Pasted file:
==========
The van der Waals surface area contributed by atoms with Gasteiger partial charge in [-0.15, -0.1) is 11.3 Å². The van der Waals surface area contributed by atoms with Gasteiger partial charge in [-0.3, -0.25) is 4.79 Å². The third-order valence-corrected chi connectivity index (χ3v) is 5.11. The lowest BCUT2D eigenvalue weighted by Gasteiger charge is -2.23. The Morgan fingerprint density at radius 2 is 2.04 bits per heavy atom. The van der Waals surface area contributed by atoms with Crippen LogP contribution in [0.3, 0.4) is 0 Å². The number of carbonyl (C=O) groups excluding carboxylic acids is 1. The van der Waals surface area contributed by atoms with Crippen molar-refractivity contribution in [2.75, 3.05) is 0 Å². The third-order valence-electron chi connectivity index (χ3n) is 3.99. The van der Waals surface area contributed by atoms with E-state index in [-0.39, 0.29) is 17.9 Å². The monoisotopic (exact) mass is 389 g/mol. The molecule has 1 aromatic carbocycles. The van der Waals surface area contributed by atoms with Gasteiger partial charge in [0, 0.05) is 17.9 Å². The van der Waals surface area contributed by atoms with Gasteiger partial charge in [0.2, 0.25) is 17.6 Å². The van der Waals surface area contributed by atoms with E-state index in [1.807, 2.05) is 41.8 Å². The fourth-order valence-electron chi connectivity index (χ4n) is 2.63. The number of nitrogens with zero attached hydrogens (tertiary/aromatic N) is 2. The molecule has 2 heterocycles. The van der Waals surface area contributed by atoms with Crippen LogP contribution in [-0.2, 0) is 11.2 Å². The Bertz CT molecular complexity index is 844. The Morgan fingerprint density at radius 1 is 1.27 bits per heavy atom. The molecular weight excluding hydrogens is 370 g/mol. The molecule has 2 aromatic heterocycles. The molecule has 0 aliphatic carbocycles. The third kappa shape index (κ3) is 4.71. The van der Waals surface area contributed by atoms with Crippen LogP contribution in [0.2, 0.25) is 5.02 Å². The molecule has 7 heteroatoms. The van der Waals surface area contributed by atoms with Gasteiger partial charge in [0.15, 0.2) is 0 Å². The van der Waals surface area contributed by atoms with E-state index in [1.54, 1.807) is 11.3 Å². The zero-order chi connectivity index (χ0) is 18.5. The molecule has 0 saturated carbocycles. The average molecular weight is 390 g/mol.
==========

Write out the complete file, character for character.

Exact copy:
The van der Waals surface area contributed by atoms with Gasteiger partial charge in [-0.15, -0.1) is 11.3 Å². The van der Waals surface area contributed by atoms with Gasteiger partial charge in [-0.3, -0.25) is 4.79 Å². The third-order valence-corrected chi connectivity index (χ3v) is 5.11. The lowest BCUT2D eigenvalue weighted by Gasteiger charge is -2.23. The Morgan fingerprint density at radius 2 is 2.04 bits per heavy atom. The van der Waals surface area contributed by atoms with Crippen LogP contribution in [0.3, 0.4) is 0 Å². The number of carbonyl (C=O) groups excluding carboxylic acids is 1. The van der Waals surface area contributed by atoms with Crippen molar-refractivity contribution in [2.75, 3.05) is 0 Å². The third-order valence-electron chi connectivity index (χ3n) is 3.99. The van der Waals surface area contributed by atoms with E-state index in [-0.39, 0.29) is 17.9 Å². The monoisotopic (exact) mass is 389 g/mol. The molecule has 1 aromatic carbocycles. The van der Waals surface area contributed by atoms with Gasteiger partial charge in [0, 0.05) is 17.9 Å². The van der Waals surface area contributed by atoms with Gasteiger partial charge in [0.2, 0.25) is 17.6 Å². The van der Waals surface area contributed by atoms with E-state index in [1.807, 2.05) is 41.8 Å². The fourth-order valence-electron chi connectivity index (χ4n) is 2.63. The number of nitrogens with zero attached hydrogens (tertiary/aromatic N) is 2. The molecule has 2 heterocycles. The van der Waals surface area contributed by atoms with Crippen LogP contribution in [-0.2, 0) is 11.2 Å². The Bertz CT molecular complexity index is 844. The Morgan fingerprint density at radius 1 is 1.27 bits per heavy atom. The molecular weight excluding hydrogens is 370 g/mol. The molecule has 2 aromatic heterocycles. The molecule has 0 aliphatic carbocycles. The third kappa shape index (κ3) is 4.71. The van der Waals surface area contributed by atoms with Crippen LogP contribution in [0.2, 0.25) is 5.02 Å². The molecule has 7 heteroatoms. The van der Waals surface area contributed by atoms with Gasteiger partial charge in [0.15, 0.2) is 0 Å². The van der Waals surface area contributed by atoms with E-state index in [1.54, 1.807) is 11.3 Å². The zero-order chi connectivity index (χ0) is 18.5. The molecule has 0 saturated carbocycles. The average molecular weight is 390 g/mol.